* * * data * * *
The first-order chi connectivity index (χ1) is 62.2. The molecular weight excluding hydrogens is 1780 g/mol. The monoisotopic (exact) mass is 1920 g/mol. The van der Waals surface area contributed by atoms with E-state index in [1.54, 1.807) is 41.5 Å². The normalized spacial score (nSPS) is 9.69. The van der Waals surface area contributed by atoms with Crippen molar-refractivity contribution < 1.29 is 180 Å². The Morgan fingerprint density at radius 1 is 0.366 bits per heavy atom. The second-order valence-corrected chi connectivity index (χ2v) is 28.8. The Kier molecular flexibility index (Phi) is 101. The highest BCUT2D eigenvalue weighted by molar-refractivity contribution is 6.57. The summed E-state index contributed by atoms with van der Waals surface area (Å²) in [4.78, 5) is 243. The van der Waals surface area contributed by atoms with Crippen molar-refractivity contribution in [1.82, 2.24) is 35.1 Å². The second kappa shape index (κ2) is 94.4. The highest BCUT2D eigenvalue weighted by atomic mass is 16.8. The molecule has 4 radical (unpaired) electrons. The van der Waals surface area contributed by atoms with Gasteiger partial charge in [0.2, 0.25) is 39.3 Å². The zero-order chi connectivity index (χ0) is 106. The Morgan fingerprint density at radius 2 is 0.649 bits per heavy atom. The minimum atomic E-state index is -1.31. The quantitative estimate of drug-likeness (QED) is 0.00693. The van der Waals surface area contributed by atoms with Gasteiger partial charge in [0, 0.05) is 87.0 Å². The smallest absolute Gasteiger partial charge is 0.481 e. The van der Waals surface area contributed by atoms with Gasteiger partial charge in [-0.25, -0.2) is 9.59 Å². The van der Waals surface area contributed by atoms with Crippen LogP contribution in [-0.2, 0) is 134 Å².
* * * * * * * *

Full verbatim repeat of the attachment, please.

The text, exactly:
The first-order chi connectivity index (χ1) is 62.2. The molecular weight excluding hydrogens is 1780 g/mol. The monoisotopic (exact) mass is 1920 g/mol. The van der Waals surface area contributed by atoms with E-state index in [1.54, 1.807) is 41.5 Å². The normalized spacial score (nSPS) is 9.69. The van der Waals surface area contributed by atoms with Crippen molar-refractivity contribution < 1.29 is 180 Å². The Morgan fingerprint density at radius 1 is 0.366 bits per heavy atom. The second-order valence-corrected chi connectivity index (χ2v) is 28.8. The Kier molecular flexibility index (Phi) is 101. The highest BCUT2D eigenvalue weighted by molar-refractivity contribution is 6.57. The summed E-state index contributed by atoms with van der Waals surface area (Å²) in [4.78, 5) is 243. The van der Waals surface area contributed by atoms with Crippen molar-refractivity contribution in [1.82, 2.24) is 35.1 Å². The second kappa shape index (κ2) is 94.4. The highest BCUT2D eigenvalue weighted by atomic mass is 16.8. The molecule has 4 radical (unpaired) electrons. The van der Waals surface area contributed by atoms with Gasteiger partial charge in [0.2, 0.25) is 39.3 Å². The zero-order chi connectivity index (χ0) is 106. The Morgan fingerprint density at radius 2 is 0.649 bits per heavy atom. The minimum atomic E-state index is -1.31. The quantitative estimate of drug-likeness (QED) is 0.00693. The van der Waals surface area contributed by atoms with Gasteiger partial charge in [0, 0.05) is 87.0 Å². The smallest absolute Gasteiger partial charge is 0.481 e. The van der Waals surface area contributed by atoms with Gasteiger partial charge in [-0.25, -0.2) is 9.59 Å². The van der Waals surface area contributed by atoms with Crippen LogP contribution in [-0.2, 0) is 134 Å².